>Who am I?

Few things make your feel of identity shake as much as when I child begin to cry from the mere sight of you. This happened to me here in Tema, Ghana he other day. I had been out all day expanding my horizons and testing my own limits (can I eat this? do I dare to go in here? Can I find my way home from here?) As I step in to the house that is now my zone of comfort and where my mother-in-law resides as well as the place were I take in breakfast (coffe, bread and fruits) and often dinner, an old friend is there to greet me. Her daughter who as only a baby last time I was in Ghana is running around with her cousin. UNTIL…SHE SEES ME…HER EYES WIDEN..HER MOUTH OPENS…BIG TEARS FALL DOWN HER CHEEKS. At first she is very quiet but then

We all laugh. But the child cannot be comforted. I try and talk to her. Her mother reassures I’m not dangerous. She can sit in her grandmothers lap. Still shaking from upset she now and then dares to take a peek at me.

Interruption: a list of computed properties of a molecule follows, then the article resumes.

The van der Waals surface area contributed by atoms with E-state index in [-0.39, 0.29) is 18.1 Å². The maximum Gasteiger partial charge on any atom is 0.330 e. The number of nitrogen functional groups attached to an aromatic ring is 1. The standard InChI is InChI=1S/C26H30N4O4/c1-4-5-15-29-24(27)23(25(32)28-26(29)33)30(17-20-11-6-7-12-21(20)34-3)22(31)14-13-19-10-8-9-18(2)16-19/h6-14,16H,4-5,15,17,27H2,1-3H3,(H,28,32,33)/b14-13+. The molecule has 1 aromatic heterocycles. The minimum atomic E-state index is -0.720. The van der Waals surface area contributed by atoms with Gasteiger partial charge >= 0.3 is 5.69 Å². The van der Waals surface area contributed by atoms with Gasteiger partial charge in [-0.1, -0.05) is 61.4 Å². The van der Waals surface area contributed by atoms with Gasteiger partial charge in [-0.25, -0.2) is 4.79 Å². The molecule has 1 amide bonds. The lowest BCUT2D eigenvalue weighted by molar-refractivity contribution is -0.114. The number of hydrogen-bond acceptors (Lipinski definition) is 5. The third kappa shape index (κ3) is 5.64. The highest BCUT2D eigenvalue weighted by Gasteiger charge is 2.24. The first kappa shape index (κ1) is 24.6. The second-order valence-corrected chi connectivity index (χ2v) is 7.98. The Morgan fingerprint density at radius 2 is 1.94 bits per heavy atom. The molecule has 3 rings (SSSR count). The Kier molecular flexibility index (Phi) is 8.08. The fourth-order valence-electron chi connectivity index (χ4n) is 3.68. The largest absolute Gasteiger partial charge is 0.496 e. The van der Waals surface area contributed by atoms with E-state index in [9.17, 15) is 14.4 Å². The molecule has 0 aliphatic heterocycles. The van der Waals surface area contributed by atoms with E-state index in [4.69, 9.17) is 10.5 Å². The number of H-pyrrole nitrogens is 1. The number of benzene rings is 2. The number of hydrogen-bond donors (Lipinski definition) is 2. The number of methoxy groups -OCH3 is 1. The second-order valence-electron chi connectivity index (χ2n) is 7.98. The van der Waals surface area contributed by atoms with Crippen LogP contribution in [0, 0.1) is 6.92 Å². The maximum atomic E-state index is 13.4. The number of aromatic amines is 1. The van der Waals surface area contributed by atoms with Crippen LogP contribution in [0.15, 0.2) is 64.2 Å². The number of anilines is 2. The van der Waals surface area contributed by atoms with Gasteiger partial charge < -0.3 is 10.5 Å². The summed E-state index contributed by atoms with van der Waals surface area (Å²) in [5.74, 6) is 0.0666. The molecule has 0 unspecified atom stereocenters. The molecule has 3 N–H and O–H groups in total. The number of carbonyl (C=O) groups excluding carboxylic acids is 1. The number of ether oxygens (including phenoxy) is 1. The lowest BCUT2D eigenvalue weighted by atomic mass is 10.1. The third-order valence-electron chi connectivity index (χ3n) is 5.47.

Who is this fair creature with strange hair and a funny sounding language? What do my mother really know of her intentions?

Historically, the girl is indeed right to cry. What has the white person’s missions in Black Africa been?

By the end of the visit, the small girl has stopped crying, but still makes sure she is at all times at a security distance from myself. Her mother ties the child to her back and we follow them out – in Ghana every visitor is followed out, crying or not – but after a few steps mother and child return.

The mother explains:
– She said she wants to hug Obroni (white person). I am quite surprised by the flip side to the situation. However, as i hug the little girl on her mother’s back she starts crying again.